In music, composers explore and arrange sound. Choreographers carry a similar responsibility in dance by intermingling body movements with music. The work of a composer is meaningless without musicians. Similarly, choreographers need dancers to bring arranged movements to life. How these arranged movements come to fruition can vary by choreographer, but in many cases the dancer can serve as a source of inspiration together with the music.
This was the topic explored last Friday evening during the Chicago Dancing Festival during the Muses program. Legendary dancers graced the stage at the Chicago Museum of Contemporary Art to explore the relationship between choreographers and dancers. In many ways, the evening gave us dance newbies a crash course in modern dance.
The evening consisted of Chicago dance historian and journalist Lucia Mauro interviewing Alejandro Cerrudo, Resident Choreographer of Hubbard Street Dance Chicago, Janet Eilber, former dancer and current Artistic Director of Martha Graham Dance Company, Betty de Jong, former dance and current Rehearsal Director of the Paul Taylor Dance Company, and Lar Lubovitch, Artistic Director of hisown company.
As each of the guests discussed their own personal experiences, it gave me insights about dance I hadn’t thought about and gave context about how to approach watching a dance. Round versus square, patterns created by moving on the dance floor and interpretation of the music were just a few things where I felt more enlightened.
For both Cerrudo and Lubovitch, choreography often begins with the music versus the idea for a dance. Both choreographers agreed it was very difficult to have an idea and then find music. Inspiration evolves from listening to the music. For Cerrudo, choreography is partnership and he has no problems incorporating ideas into a dance if he likes them. Cerrudo became a choreographer to become a good dancer, a combination that has served him well based on the results. He is both a member of the Hubbard Street Dance Chicago ensemble as well as the resident choreographer.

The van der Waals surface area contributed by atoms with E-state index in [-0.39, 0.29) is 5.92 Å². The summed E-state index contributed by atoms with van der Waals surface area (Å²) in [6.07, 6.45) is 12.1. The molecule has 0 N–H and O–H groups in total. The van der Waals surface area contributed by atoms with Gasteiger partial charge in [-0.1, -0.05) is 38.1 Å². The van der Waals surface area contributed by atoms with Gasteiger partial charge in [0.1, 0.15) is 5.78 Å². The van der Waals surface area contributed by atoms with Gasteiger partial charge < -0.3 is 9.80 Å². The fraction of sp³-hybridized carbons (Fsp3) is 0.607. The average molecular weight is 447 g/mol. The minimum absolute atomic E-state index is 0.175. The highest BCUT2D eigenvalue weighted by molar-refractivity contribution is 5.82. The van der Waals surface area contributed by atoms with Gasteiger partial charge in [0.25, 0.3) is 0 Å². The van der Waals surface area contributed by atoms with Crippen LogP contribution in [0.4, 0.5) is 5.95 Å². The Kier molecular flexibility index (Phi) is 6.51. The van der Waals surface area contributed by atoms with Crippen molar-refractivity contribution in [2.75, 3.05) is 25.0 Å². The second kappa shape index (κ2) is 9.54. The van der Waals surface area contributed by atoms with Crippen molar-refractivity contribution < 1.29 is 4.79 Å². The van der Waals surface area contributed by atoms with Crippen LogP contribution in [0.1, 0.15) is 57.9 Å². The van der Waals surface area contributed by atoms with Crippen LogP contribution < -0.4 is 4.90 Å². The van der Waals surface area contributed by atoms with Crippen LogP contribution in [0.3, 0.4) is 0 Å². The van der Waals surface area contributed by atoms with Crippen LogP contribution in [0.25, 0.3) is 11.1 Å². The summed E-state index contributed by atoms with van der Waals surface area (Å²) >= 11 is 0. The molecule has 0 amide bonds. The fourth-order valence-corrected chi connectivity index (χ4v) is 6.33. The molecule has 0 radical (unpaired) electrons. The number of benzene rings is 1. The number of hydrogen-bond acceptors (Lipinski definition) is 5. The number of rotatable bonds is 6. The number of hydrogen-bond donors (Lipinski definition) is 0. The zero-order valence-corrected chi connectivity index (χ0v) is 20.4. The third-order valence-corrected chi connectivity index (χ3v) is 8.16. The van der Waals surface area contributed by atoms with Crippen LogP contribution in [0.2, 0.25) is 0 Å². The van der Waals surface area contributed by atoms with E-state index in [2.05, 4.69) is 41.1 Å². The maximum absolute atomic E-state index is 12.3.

Once gestures are arranged, then dancers have to learn and internalize the movements. Dancers should “play the music on their body,” according to Lubovitch. The movement must become an emotional experience that projects to the audience. Eilber discussed how Martha Graham directed her “to talk to herself” as she danced. On the other hand, Paul Taylor found a way to harness de Jong’s anger without making it too visible.
It was also interesting to hear that dancers have to focus on technical proficiency before artistry and emotion. I think the opposite occurs in music. When a student begins learning an instrument, technique is necessary, but I think there reaches a point where other aspects of music making become more important.
I walked away from the evening thinking about how the relationship the relationship dancers, choreographers and music have on each other. Dance is process between personality chemistry vs. inspiration, physical abilities vs. emotion, and vision mixed with musical interpretation.